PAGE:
Exclusive: Michael Rapaport, Phife Dawg From A Tribe Called Quest


If you lived in New York City during the early ’90s, tunes like “Can I Kick It?” “Check the Rhime” “Buggin’ Out” and “Scenario” would probably get regular play on your boom box – these were the days before the invention of the iPod after all. Those were just a few of the songs of A Tribe Called Quest: Q-Tip, Phife Dawg, Ali Shaheed Muhammad and Jarobi White. At the forefront of an ever-evolving hip-hop scene and part of a collective that became known as “Native Tongues,” these four musician/rappers played a part in smoothing out the toughness of precursors like Run-DMC and L.L. Cool J to create something mellower and more influenced by jazz and soul. In doing so, they refined the sound of hip-hop with three back-to-back albums that are still considered classics: their debut “People’s Instinctive Travels and the Paths of Rhythm,” its follow up “The Low-End Theory” and then “Midnight Marauders.”

Nearly thirteen years after their last studio album and three years after their temporary 2008 reunion for the “Rock the Bells” tour, the relatively short-lived career of the Tribe has been documented in the film Beats, Rhymes & Life: The Travels of a Tribe Called Quest, directed by Michael Rapaport, an actor known for roles on television shows like “Boston Public” and “Prison Break” and movies like Cop Land and Beautiful Girls. As the film’s title so readily explains, the movie covers the early days of the group meeting up in church and school and how their musical relationship evolved over the course of their ten years as a recording act. It’s surprising how open the guys in the group are about the notoriously tense dynamics between frontmen Q-Tip and Phife, something we see explode on the 2008 tour, and it also includes testimonials from dozens of artists who worked with the Tribe or were directly influenced by them.

It’s one of the best docs of the year, but it’s also one without its controversy as in the months before and after its debut at the Sundance Film Festival, various members of the group spoke out about some of the content in the movie as well as not getting producer credit and potentially not profiting if the film is successful.

ComingSoon.net sat down with Michael Rapaport to talk about his directorial debut when the movie premiered at the Tribeca Film Festival back in May. After a few minutes, we were joined by Phife Dawg aka Malik Taylor, the “Five Foot Assassin,” one fourth of the highly influential hip-hop group and the only one doing interviews in support of the film.

ComingSoon.net: I understand you were already a fan of the band. At what point did you decide to do something and how did you approach them and try to convince them to do it with you?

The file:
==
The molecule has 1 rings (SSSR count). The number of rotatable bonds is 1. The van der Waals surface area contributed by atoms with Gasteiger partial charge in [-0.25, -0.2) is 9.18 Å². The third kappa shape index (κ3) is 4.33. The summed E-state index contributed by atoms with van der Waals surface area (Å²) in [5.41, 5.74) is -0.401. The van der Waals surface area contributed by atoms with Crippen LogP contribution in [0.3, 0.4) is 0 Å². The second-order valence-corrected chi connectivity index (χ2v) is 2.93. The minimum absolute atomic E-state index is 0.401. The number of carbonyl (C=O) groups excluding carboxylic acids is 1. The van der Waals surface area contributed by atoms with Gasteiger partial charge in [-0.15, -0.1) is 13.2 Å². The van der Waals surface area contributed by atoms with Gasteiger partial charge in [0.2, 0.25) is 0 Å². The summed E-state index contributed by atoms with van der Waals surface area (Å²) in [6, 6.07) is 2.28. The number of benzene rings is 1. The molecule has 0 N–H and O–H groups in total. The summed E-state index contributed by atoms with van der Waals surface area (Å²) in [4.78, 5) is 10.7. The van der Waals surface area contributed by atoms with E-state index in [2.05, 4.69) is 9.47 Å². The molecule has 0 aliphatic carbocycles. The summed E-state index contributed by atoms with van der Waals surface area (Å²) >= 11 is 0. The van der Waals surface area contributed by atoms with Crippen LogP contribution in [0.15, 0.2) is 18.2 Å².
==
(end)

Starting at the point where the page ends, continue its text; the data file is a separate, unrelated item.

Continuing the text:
Michael Rapaport:
Getting the film started was probably the easiest thing. I’ve known Q-Tip for like 15 years, and I’ve been a fan of the group. I started in jest saying that somebody should do a documentary about A Tribe Called Quest in 1998 at their last show. Every time I would see them, I would make comments about when are they going to do music? “Somebody should do something on you guys,” and then in 2006, they did a show at the Wiltern Theater, and that was great, and that’s when I first started talking to them about doing the documentary.

CS: Did it start with you following them around on that reunion tour?
Yeah, yeah, yeah. It was planned as that and it started as that in 2008. Yeah, they went back on tour. They were headlining the “Rock the Bells” tour and it started as that. I didn’t really have a laid-out plan as to what I wanted to do, but I had an idea what I wanted to do. Fortunately, I was given the access to tell a story that was beyond just how they did it or sort of too “Tribecentric.”

CS: Obviously, you’re a fan and knew a lot about them already.
I didn’t know anything about their personal relationships. I knew nothing about it ’cause I was just a fan, and my relationship as a friend was not like a long, deep… we’d have dinner every now and then, but I didn’t know anything about the group dynamic at all.

CS: You didn’t really know them while they were still together in the ’90s?

CS: Besides filming the tour, how did you go about finding people who knew the group to talk about the group. Did they help you get in touch with some of those people?
No, I reached out to people that I knew like Pharrell and Emir and Tariq from the Roots, then one person would give me another person’s number and I’d reach out to them, and then it just snowballed. People were just really excited and open to talking to me about A Tribe Called Quest in that time in hip-hop.